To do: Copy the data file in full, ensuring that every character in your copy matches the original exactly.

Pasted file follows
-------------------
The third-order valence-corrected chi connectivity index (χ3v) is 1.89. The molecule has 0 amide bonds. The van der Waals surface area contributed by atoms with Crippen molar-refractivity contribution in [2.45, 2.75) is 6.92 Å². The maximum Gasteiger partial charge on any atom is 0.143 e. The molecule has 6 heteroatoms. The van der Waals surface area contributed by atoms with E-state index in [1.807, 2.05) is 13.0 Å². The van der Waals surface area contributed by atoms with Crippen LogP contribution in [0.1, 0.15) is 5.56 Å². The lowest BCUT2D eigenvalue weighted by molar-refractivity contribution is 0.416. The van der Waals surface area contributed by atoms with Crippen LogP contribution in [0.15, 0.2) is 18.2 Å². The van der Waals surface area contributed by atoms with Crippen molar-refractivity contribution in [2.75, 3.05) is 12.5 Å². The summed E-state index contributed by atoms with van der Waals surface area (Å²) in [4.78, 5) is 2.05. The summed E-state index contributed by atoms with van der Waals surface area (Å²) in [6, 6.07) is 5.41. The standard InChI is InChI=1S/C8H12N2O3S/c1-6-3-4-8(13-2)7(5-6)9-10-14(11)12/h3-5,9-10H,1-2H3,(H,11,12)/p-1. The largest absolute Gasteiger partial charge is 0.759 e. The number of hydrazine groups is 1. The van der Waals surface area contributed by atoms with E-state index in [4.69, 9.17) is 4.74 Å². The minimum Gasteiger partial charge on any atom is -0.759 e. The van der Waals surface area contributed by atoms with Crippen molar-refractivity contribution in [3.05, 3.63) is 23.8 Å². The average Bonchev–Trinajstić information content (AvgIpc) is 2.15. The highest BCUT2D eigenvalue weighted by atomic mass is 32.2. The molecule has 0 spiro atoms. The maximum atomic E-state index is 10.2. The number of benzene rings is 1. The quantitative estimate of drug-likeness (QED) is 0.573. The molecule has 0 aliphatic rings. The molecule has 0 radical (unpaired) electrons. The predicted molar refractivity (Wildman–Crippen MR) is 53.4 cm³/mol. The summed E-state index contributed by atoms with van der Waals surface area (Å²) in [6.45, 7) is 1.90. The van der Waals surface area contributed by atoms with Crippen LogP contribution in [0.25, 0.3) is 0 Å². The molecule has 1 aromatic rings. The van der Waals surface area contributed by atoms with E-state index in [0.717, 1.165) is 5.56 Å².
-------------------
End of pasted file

The third-order valence-corrected chi connectivity index (χ3v) is 1.89. The molecule has 0 amide bonds. The van der Waals surface area contributed by atoms with Crippen molar-refractivity contribution in [2.45, 2.75) is 6.92 Å². The maximum Gasteiger partial charge on any atom is 0.143 e. The molecule has 6 heteroatoms. The van der Waals surface area contributed by atoms with E-state index in [1.807, 2.05) is 13.0 Å². The van der Waals surface area contributed by atoms with Crippen LogP contribution in [0.1, 0.15) is 5.56 Å². The lowest BCUT2D eigenvalue weighted by molar-refractivity contribution is 0.416. The van der Waals surface area contributed by atoms with Crippen LogP contribution in [0.15, 0.2) is 18.2 Å². The van der Waals surface area contributed by atoms with Crippen molar-refractivity contribution in [2.75, 3.05) is 12.5 Å². The summed E-state index contributed by atoms with van der Waals surface area (Å²) in [4.78, 5) is 2.05. The summed E-state index contributed by atoms with van der Waals surface area (Å²) in [6, 6.07) is 5.41. The standard InChI is InChI=1S/C8H12N2O3S/c1-6-3-4-8(13-2)7(5-6)9-10-14(11)12/h3-5,9-10H,1-2H3,(H,11,12)/p-1. The largest absolute Gasteiger partial charge is 0.759 e. The number of hydrazine groups is 1. The van der Waals surface area contributed by atoms with E-state index in [4.69, 9.17) is 4.74 Å². The minimum Gasteiger partial charge on any atom is -0.759 e. The van der Waals surface area contributed by atoms with Crippen molar-refractivity contribution in [3.05, 3.63) is 23.8 Å². The average Bonchev–Trinajstić information content (AvgIpc) is 2.15. The highest BCUT2D eigenvalue weighted by atomic mass is 32.2. The molecule has 0 spiro atoms. The maximum atomic E-state index is 10.2. The number of benzene rings is 1. The quantitative estimate of drug-likeness (QED) is 0.573. The molecule has 0 aliphatic rings. The molecule has 0 radical (unpaired) electrons. The predicted molar refractivity (Wildman–Crippen MR) is 53.4 cm³/mol. The summed E-state index contributed by atoms with van der Waals surface area (Å²) in [6.45, 7) is 1.90. The van der Waals surface area contributed by atoms with Crippen LogP contribution in [0.25, 0.3) is 0 Å². The molecule has 1 aromatic rings. The van der Waals surface area contributed by atoms with E-state index in [0.717, 1.165) is 5.56 Å².